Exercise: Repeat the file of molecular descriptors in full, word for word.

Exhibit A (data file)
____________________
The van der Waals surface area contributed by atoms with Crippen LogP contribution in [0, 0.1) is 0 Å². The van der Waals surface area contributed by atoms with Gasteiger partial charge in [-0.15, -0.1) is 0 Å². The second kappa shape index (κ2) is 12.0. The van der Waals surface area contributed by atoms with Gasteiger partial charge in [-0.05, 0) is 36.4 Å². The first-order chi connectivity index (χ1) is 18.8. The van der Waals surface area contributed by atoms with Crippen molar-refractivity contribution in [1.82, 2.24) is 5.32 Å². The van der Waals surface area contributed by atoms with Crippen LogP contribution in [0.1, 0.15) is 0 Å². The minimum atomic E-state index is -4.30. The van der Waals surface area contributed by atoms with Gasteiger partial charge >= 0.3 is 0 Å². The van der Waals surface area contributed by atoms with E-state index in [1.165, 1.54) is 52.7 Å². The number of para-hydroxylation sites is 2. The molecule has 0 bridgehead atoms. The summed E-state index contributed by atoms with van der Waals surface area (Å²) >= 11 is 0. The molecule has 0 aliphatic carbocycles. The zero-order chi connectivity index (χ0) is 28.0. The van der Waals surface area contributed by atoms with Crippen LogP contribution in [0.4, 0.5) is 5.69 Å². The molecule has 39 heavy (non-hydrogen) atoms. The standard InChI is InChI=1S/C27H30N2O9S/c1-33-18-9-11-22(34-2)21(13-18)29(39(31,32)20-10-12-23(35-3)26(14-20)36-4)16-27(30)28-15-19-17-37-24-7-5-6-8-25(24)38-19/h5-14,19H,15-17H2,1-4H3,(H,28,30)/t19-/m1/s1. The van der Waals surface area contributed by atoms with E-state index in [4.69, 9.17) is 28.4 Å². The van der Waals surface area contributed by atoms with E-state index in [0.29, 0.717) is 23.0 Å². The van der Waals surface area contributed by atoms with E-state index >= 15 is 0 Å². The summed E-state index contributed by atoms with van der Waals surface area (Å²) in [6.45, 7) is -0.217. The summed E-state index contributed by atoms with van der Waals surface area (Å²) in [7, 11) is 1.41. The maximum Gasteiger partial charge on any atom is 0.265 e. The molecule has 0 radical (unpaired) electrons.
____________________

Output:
The van der Waals surface area contributed by atoms with Crippen LogP contribution in [0, 0.1) is 0 Å². The van der Waals surface area contributed by atoms with Gasteiger partial charge in [-0.15, -0.1) is 0 Å². The second kappa shape index (κ2) is 12.0. The van der Waals surface area contributed by atoms with Gasteiger partial charge in [-0.05, 0) is 36.4 Å². The first-order chi connectivity index (χ1) is 18.8. The van der Waals surface area contributed by atoms with Crippen molar-refractivity contribution in [1.82, 2.24) is 5.32 Å². The van der Waals surface area contributed by atoms with Crippen LogP contribution in [0.1, 0.15) is 0 Å². The minimum atomic E-state index is -4.30. The van der Waals surface area contributed by atoms with Gasteiger partial charge >= 0.3 is 0 Å². The van der Waals surface area contributed by atoms with E-state index in [1.165, 1.54) is 52.7 Å². The number of para-hydroxylation sites is 2. The molecule has 0 bridgehead atoms. The summed E-state index contributed by atoms with van der Waals surface area (Å²) >= 11 is 0. The molecule has 0 aliphatic carbocycles. The zero-order chi connectivity index (χ0) is 28.0. The van der Waals surface area contributed by atoms with Crippen LogP contribution in [0.4, 0.5) is 5.69 Å². The molecule has 39 heavy (non-hydrogen) atoms. The standard InChI is InChI=1S/C27H30N2O9S/c1-33-18-9-11-22(34-2)21(13-18)29(39(31,32)20-10-12-23(35-3)26(14-20)36-4)16-27(30)28-15-19-17-37-24-7-5-6-8-25(24)38-19/h5-14,19H,15-17H2,1-4H3,(H,28,30)/t19-/m1/s1. The van der Waals surface area contributed by atoms with E-state index in [4.69, 9.17) is 28.4 Å². The van der Waals surface area contributed by atoms with E-state index in [0.29, 0.717) is 23.0 Å². The van der Waals surface area contributed by atoms with E-state index >= 15 is 0 Å². The summed E-state index contributed by atoms with van der Waals surface area (Å²) in [6.45, 7) is -0.217. The summed E-state index contributed by atoms with van der Waals surface area (Å²) in [7, 11) is 1.41. The maximum Gasteiger partial charge on any atom is 0.265 e. The molecule has 0 radical (unpaired) electrons.